Chelsea’s 17-year-old midfielder who learned from his Wimbledon dad


“Things just don’t faze him.”

Chelsea’s Under-21s coach Mark Robinson has just been asked by The Athletic about Leo Castledine — another of the club’s fine young prospects — and he can barely contain the look of satisfaction on his face.

Robinson picked Castledine to start his first game in the EFL Trophy — a competition played between English teams from League One and League Two, plus 16 academy sides from Premier League clubs — against Peterborough United on Tuesday night. Aged just 17 and 94 days, he was comfortably the youngest player on the pitch.

This was no rookie Peterborough squad. The club are fourth in League One, and out of the 18 selected, 15 were also chosen for the 1-0 loss at Bristol Rovers last weekend.

As Chelsea cruised to an impressive 4-2 victory, you wouldn’t have known that Castledine had significantly less experience than the players opposite him. But then he is accustomed to playing against older footballers. It’s something he has been doing for some time and Robinson is aware of this more than anybody.

Robinson only took over as Chelsea Under-21s coach in the summer, but before that had worked 18 years at AFC Wimbledon, for the majority of which he had various roles in their academy (in the last 14 months of his tenure he was in charge of the first team).

Leo Castledine

Castledine playing for Chelsea Under-21s against Tottenham Under-21s earlier this month (Photo: Tom Dulat via Getty Images)

Castledine joined AFC Wimbledon at the age of seven having spent two years at Chelsea. Due to his small size they weren’t sure about taking him on at that stage, so AFC Wimbledon asked him to train with them instead.

He developed quickly, so much so that Robinson took him on a pre-season tour to Italy involving AFC Wimbledon’s under-18s when he was just 14 years old. What did he see in the teenager that made him think he could handle such a promotion?

“It’s just his character really,” Robinson replies. “It’s just the way he is. You knew he could handle it. Physically he is strong. He was standing out in his own age group so we just took him to give him a taste of the under-18 level early. As well as being a very good footballer, he has a tremendous attitude and he works very hard on his game too.

“I think because he has always done it since then, that helps him. He has always played at least one age group up if not more. He is reaping the benefits now.”

More from Robinson later. Obviously Robinson is not the only person to help steer Castledine’s development. For starters, there is his dad: Stewart Castledine, who was at Wimbledon between 1991-2000, during which time they were in the top flight. While not a regular, he scored seven times in England’s top division and went on to play for Wycombe Wanderers too. That’s a lot of experience to lean upon.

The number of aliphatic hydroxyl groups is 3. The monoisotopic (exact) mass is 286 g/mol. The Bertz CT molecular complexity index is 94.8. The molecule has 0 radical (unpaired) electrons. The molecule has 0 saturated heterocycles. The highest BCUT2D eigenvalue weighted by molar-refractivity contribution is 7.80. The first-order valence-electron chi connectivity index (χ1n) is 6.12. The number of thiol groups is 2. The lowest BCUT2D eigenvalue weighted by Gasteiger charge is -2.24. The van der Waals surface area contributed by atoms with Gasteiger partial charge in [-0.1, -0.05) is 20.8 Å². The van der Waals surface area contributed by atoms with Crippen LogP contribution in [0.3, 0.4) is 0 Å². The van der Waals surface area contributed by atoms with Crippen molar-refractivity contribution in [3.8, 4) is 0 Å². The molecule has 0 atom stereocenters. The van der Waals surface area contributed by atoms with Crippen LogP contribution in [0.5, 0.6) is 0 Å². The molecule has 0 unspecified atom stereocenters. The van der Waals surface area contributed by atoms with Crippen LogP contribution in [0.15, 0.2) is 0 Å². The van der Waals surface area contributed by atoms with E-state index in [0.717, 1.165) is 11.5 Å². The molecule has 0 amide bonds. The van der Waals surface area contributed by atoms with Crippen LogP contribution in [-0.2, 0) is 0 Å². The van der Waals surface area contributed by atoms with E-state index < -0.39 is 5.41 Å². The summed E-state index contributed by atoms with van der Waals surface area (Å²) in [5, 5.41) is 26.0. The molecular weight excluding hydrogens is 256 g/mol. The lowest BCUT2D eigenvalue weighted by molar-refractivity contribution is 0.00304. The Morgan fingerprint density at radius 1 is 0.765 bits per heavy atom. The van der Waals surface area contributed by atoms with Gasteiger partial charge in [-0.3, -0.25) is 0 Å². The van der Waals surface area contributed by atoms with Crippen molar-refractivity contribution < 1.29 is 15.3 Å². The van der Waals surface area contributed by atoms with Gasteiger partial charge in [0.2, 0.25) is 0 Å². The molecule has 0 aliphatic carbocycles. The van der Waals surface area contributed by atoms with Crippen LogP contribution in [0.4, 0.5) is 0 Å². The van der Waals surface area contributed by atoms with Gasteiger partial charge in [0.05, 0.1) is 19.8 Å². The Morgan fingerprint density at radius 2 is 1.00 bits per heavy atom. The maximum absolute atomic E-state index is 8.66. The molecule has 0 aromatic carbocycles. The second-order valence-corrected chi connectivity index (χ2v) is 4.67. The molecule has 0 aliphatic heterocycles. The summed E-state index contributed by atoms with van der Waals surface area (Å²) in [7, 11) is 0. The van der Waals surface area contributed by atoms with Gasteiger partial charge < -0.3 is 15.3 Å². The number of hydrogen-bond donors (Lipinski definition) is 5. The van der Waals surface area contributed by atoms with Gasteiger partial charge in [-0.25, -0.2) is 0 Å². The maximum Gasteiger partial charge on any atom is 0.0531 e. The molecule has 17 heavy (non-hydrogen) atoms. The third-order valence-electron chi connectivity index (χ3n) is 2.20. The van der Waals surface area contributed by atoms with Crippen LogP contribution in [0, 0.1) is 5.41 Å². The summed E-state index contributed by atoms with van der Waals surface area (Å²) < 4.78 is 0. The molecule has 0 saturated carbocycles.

Castledine senior stressed the importance of a good work ethic, fitness, strength and a ‘never give up’ mentality, which was synonymous with the Wimbledon team he played in. For years the duo would play against each other, especially in the summer, keeping Leo’s fitness up during post-season. When he was younger, Stewart would inevitably get the better of Leo. That is not the case now.

Stewart Castledine

Stewart Castledine putting in a tackle while playing for Wimbledon in 1994 (Photo: Paul Marriott/EMPICS via Getty Images)

A number of leading clubs looked to sign Castledine from AFC Wimbledon after he was called up to play for England Under-15s. Getting selected at national level despite playing for a less fashionable club was always going to attract attention. He was offered the chance to move back to Chelsea and took it.

His family are Chelsea fans and live just 15 minutes from the training ground in Cobham, but another factor helped persuade him. Frank Lampard, who was managing Chelsea’s first team at the time, said he’d seen Leo in action and liked what he saw. It was a small but telling contribution to the process.

Lampard is not the only Chelsea stalwart among Castledine’s admirers. One of his first youth coaches was a certain Ashley Cole. Before he left to join Lampard’s backroom staff at Everton earlier this year he gave Leo one of his old England shirts, signed it and wrote encouraging words on the back.

Then there is John Terry. The former Chelsea captain has a part-time consultancy role with the academy. He regularly remarks what a great trainer Castledine is, how he treats each session like a cup final. That’s how Terry was himself when coming through the ranks — no wonder he spotted and liked it.